Considering Careers Outside Academia? Find Out What a UX Researcher Actually Does
Lindsay Stevens completed a PhD in Sociology at Rutgers University in 2018 and a Postdoctoral fellowship at Princeton University in 2020. She is currently a User Experience Researcher at Capital One.
A little over a year ago, at a time when I was considering broadening my job search beyond academia, I learned that the field of User Experience research existed. More, I learned that I, as a PhD-level sociologist, could be considered a highly qualified applicant for it. What I did not understand was what a User Experience (UX) researcher actually did. That remained a bit of a mystery to me, even as I immersed myself in applying for jobs in the field. Now that I’ve been a UX researcher at Capital One Bank for the past 7 months, I can share what my day-to-day work looks like for social scientists who are considering a similar path.
I work with a group of UX designers, who create new experiences for the bank. Some of those are customer-facing experiences, like a new ATM feature. Others are for Capital One internal employees, like a modernized software system for tellers. Before designers release these new experiences they test them, and that’s where I come in. Are our customers interested in the new ATM feature? Does it meet an actual need of theirs or will it be an annoying distraction? Is it confusing to use? Are they going to try to use it in ways that are different than we anticipated? Answering these questions requires systematic research: interviewing or surveying users about their needs or getting them to try out the feature and carefully watching where they struggle and what they find intuitive. It also requires an understanding how to synthesize data, draw conclusions from it, and understand its limitations.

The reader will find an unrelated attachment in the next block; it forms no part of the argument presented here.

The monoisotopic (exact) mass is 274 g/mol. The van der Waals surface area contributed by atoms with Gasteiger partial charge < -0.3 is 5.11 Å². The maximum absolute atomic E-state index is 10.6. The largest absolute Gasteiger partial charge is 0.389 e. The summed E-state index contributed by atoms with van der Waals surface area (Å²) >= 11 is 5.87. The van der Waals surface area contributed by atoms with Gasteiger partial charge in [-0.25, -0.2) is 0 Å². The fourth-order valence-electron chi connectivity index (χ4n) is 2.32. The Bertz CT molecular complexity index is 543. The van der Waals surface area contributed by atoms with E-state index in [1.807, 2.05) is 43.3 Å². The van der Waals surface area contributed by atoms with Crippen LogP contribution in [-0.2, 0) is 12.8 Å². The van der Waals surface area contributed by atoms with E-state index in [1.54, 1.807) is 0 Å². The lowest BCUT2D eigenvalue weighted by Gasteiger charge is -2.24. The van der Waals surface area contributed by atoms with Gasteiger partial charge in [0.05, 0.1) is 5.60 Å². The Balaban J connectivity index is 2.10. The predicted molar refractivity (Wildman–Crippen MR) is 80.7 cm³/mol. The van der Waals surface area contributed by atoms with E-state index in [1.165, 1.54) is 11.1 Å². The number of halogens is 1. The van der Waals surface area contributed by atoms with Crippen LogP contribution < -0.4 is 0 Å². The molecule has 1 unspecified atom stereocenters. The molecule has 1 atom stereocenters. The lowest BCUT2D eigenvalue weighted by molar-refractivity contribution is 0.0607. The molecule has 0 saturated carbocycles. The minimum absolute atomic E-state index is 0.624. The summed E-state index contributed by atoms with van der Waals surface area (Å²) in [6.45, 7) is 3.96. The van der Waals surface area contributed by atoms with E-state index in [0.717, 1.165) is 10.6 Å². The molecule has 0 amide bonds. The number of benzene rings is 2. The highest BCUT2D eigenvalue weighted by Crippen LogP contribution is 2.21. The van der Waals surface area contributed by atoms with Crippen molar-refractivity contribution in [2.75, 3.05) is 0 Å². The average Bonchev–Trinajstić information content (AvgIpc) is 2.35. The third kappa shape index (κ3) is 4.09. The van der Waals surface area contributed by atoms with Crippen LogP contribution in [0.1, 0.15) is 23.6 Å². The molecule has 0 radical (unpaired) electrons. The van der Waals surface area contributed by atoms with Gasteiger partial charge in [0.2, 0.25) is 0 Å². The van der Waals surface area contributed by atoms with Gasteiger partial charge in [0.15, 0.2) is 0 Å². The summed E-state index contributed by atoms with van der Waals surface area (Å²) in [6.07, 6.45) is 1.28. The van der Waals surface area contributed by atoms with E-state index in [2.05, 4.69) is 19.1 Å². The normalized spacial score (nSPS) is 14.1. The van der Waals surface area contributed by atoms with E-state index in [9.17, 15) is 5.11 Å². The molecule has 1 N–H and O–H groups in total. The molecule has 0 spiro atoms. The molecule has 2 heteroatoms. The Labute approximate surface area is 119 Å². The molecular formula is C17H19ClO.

Other projects I work on are broader than a single feature and also more sociological. For example, I am currently co-leading a project to understand how banks can better serve those populations that have been historically underserved by the financial industry.
Most of my work is qualitative, as it was in my PhD, but my foundational understanding of survey design, sampling, and interpreting quantitative data come in handy all the time. My teammates turn to me when they want to interpret survey results or to know whether an increase in customer service calls is significant or not. (Similar to academia, UX research jobs vary from primarily quantitative to mixed methods to primarily qualitative).
If you are considering applying to UX research jobs, I highly recommend: 1) taking a few courses on User Experience design that are offered by platforms like LinkedIn Learning and Coursera — you may even have free access through your current academic institution, 2) spending some time converting your CV into a resume (Tip: It’s much shorter and focuses on skills and results), and 3) talking to as many people as possible who’ve made the transition before.
Of course, there were about a million things I needed to learn once I started my current job: What’s a product manager? What is human-centered design? How do banks actually make money? How do I decode all of the corporate jargon that sometimes feels more inscrutable than academic jargon? But as my boss said when she hired me, PhDs have already proven they can learn quickly. You already have the hard skills in research methodology and the ability to make sense of complex information. And that is an invaluable start.